The focus of the month at Jivamukti has something to do with “Shelter.” Giving shelter, making sure others are sheltered, finding yourself always sheltered…
I’ve been a bit spacey in class since my birthday, and need to pay more attention. But I’m sure it has to do with the idea of “Shelter.” It happens to be perfect timing since my roommate and I are currently meeting potential third roommates to live in our soon-to-be vacant room. Who will receive our shelter offer?
During headstand, I counted 17! I’ve lived with 17 people whether it was in the same room, or under the same roof. That doesn’t include my family, or summers at camp. I went to team basketball camp, Jesus camp, and Jewish camp. Basketball camp is self-explanatory. Jesus camp included bible talk, Christian pop, and lies to get out of mandatory 7 AM swim. Jewish camp had nothing to do with religion, but I was the only Catholic, and I was surrounded by Jews.
To sum it up, I’ve lived with people across the spectrum, whether it was in an apartment, a dorm room, a bunk, or a room upon the MV Explorer during Semester at Sea. I’ve shared tiny spaces with various religions, an army girl, a Steelers fan, a cousin, a high school friend who had the tendency to make strange sleeping sounds, a Jeopardy contestant who read the Encyclopedia, and I even shared a bathroom with 4 other girls at one point. I chose to live with guys after the filled to capacity bathroom situation. That was an adventure in itself. I could go on, but I won’t.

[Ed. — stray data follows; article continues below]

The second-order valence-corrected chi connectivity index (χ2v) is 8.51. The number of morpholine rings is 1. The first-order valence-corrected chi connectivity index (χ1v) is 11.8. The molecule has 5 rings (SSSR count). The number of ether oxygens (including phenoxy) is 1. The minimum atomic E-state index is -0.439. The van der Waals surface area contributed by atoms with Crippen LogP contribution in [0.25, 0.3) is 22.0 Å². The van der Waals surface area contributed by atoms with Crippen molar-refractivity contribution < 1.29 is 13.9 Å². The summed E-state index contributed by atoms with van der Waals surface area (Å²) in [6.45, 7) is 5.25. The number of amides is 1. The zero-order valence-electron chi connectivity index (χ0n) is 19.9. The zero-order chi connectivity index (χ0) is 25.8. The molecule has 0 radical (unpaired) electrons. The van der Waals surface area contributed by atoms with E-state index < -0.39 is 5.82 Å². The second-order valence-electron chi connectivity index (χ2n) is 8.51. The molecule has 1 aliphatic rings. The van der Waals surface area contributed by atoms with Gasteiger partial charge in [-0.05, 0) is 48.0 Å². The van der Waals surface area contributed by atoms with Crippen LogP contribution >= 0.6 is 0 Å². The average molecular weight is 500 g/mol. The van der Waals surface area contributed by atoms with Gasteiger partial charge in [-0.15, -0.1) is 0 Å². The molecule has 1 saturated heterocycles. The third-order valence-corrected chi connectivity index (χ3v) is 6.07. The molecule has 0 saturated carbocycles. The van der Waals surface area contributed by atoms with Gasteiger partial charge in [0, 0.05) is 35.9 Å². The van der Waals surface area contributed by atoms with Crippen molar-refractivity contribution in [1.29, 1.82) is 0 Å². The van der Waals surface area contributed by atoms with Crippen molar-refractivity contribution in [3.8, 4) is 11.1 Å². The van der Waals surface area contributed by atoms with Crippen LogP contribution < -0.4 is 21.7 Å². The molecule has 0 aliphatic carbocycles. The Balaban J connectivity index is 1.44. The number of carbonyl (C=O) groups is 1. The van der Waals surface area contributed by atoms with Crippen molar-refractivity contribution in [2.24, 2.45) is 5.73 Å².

Where am I going with this? Well, the yoga teacher mentioned how some of the oldest yogis were forest dwellers. Hence “tree pose,” and other forest and animal sounding poses. I don’t know where she’s getting her facts, but I’ll buy it. “They observed their surroundings and tried to feel how their surroundings felt. They took on the shapes surrounding them, trying to find their similarities. They focused on what makes them the same. They didn’t focus on their differences.” I can see how “tree pose” came out of an observation of nature and the idea of oneness and interconnectivity.
Take this idea and apply it to living situations and roommates. We’ve all had the unbearable roommate, the annoying roommate, etc. Hell, I’m sure I’ve been both to some (below is a picture of one of my past roommates trying to put lipstick on our sleeping male roommate). Even in relationships sometimes the other seems just that: OTHER. Instead of focusing on differences, try and see similarities and find the connection. What makes us the same?
The fact that I’ve lived with so many people and been surrounded by countless nuances and idiosyncrasies, has without a doubt, made me a highly patient and tolerant individual. We all just want to be happy. If you can see that in others, it makes them seem less different than yourself. If someone happens to take on the shape of a tree, don’t judge. Try it on, feel it out, and learn a bit about yourself and the other. You might be pleasantly surprised, or terrified, to find you’re one and the same.
Some of my closest friends have surprisingly come out of just that!